Superstitions on death persist among Pinoys » Manila Bulletin News

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By Leslie Ann Aquino

Some Filipinos follow a number of superstitious beliefs and practices associated with death and burial.

(photo by pixabay)

A priest from the Diocese of Borongan  cited the smashing of plates or bottles as one of the funeral superstitions in Eastern Samar.

“Before the deceased person’s remains are carried out of the house, bottles or plates are smashed into pieces to break the possible cycle of death,” Fr. Eutiquio Belizar said in his Catechetical Perspective on Funeral Superstitions in Eastern Samar posted on the diocese’s Facebook page.

Another example, he said is the placing of  a chick over the coffin to petition for the safe passage of the deceased  to the other life. 

Belizar said another  belief  is that when a funeral procession passes by the deceased person’s house twice, it brings evil or bad luck to the family. 

“Hence, the family insists that the funeral Mass be held in another church or chapel that keeps them from making the double passage,” he said.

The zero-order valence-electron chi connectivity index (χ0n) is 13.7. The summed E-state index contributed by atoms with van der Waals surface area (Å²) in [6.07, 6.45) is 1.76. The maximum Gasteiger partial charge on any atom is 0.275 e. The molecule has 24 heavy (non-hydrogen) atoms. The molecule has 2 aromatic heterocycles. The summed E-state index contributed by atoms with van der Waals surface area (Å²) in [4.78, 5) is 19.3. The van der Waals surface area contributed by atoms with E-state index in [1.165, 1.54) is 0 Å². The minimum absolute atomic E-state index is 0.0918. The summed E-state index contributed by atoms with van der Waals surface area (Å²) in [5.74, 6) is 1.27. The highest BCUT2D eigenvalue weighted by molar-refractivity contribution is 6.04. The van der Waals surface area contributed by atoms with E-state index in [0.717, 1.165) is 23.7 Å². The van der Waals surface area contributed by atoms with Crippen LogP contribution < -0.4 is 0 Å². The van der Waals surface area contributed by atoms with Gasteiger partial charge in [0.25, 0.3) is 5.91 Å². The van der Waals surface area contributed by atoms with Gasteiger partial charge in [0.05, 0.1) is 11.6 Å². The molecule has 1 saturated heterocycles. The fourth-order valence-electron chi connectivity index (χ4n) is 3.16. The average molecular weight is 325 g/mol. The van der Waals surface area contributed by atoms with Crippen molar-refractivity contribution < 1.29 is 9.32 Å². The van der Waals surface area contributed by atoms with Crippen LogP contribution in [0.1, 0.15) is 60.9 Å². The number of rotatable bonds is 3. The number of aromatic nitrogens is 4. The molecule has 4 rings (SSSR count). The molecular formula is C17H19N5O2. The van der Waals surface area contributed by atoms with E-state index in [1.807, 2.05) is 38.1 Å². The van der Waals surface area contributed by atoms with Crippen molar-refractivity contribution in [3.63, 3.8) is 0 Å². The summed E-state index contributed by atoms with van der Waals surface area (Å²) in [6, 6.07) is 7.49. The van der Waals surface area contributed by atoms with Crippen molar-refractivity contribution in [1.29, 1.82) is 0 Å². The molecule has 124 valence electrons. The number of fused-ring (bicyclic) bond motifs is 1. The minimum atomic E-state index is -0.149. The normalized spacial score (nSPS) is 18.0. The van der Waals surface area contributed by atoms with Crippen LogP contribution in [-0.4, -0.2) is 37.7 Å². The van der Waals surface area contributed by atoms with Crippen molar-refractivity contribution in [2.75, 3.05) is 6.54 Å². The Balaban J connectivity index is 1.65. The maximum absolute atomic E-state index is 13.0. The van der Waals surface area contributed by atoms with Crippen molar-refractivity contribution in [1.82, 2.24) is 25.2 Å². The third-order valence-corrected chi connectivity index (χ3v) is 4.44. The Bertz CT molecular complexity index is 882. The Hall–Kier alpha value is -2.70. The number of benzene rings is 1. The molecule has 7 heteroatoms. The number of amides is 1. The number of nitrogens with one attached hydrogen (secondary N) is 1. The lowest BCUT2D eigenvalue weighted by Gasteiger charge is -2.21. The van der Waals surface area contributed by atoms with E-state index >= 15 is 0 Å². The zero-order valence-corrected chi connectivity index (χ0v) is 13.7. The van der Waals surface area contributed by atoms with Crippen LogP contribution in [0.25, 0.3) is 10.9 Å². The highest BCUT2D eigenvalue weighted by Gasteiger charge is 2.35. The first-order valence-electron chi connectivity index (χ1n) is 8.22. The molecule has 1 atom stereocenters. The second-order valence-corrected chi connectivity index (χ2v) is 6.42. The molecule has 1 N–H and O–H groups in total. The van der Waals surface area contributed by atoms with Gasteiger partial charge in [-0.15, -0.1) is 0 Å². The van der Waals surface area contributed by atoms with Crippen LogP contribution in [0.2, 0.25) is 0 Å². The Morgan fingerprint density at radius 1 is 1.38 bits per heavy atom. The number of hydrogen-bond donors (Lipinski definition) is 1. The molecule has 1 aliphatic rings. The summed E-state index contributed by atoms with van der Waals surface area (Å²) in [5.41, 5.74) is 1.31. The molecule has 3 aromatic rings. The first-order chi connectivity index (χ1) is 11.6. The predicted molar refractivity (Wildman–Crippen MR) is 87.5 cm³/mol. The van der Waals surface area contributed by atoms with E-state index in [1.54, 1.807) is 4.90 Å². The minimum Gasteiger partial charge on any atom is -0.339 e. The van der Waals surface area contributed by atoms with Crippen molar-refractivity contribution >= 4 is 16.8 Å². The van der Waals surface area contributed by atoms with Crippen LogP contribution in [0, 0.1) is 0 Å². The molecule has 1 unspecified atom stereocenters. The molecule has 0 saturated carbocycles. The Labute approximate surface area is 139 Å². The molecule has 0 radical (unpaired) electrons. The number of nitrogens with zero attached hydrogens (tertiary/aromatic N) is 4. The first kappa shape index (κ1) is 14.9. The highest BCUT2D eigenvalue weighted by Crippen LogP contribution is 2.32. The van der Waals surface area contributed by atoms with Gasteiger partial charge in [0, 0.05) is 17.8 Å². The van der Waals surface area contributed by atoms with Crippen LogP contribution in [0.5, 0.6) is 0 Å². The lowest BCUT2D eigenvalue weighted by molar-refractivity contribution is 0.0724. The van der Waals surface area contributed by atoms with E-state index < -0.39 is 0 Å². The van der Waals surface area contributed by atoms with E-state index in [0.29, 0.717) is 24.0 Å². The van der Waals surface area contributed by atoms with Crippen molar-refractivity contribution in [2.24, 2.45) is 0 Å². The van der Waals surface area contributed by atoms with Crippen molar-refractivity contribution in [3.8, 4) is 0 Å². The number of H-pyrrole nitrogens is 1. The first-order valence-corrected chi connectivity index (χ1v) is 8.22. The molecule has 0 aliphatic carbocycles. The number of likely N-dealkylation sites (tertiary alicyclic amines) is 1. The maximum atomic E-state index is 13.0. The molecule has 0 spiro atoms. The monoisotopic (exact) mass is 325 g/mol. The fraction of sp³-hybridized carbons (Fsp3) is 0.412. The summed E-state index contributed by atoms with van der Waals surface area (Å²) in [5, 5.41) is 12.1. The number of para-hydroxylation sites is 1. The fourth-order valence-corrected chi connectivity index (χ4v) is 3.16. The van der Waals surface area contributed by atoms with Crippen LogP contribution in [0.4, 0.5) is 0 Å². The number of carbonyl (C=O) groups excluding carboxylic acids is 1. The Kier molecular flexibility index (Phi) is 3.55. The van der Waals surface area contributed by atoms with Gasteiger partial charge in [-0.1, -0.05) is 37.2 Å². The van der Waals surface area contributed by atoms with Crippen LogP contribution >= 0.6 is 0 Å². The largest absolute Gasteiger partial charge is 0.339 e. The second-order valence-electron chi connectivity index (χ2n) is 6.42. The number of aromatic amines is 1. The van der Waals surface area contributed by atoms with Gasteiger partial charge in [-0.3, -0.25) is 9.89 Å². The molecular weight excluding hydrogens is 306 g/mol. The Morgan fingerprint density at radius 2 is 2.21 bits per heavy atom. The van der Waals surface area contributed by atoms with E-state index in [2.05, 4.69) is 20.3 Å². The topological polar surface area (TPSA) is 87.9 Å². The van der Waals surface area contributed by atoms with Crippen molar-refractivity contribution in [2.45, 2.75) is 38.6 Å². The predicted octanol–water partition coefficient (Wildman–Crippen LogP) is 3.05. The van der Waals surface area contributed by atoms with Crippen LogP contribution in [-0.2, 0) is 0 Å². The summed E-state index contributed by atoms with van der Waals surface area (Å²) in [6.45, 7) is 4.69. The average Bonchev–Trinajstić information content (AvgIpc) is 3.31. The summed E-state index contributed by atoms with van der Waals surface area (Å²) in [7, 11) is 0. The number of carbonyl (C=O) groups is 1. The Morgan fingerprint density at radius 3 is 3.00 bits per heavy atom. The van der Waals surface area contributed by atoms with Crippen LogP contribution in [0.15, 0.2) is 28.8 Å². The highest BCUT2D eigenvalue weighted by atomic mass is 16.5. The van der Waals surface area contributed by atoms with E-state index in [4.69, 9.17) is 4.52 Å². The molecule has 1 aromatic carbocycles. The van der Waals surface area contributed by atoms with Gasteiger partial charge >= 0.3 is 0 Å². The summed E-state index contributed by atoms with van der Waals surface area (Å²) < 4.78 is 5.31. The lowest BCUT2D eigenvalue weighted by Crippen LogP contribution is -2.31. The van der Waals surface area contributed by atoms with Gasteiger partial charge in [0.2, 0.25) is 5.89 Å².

The priest said such practice is superstitious because it attributes truth to a belief that has no basis on reason or Catholic teaching and it also seems to believe more in the ability of evil sources to inflict harm than in God’s almighty power to prevent it.

Due to this, Fr. Belizar asked priests not to allow practices originating from superstition, such as celebrating the Eucharist in another church aimed at avoiding double passing funeral procession.

Priests who are requested to officiate funeral Masses in a church or chapel outside their jurisdiction or assignment, he said shall seek first the reason behind the request and the expressed permission of its pastor-parish priest.

Belizar said there should be better communication and coordination among parish priests and parish catechetical commissions to avoid trans-parochial funerals or practices directly or indirectly rooted in superstition.

He said  pastors and faithful alike are to bear in mind that giving in to superstitious beliefs and practices is a denial of true faith and worship.

Fr. Belizar urged his fellow priests to carefully and tirelessly catechize the faithful on the Christian teaching on death and the afterlife.

“Priests must also pinpoint superstitions and clarify why they oppose true faith,” he said.

Belizar is the head of the Diocesan Commission on the Doctrine of the Faith.

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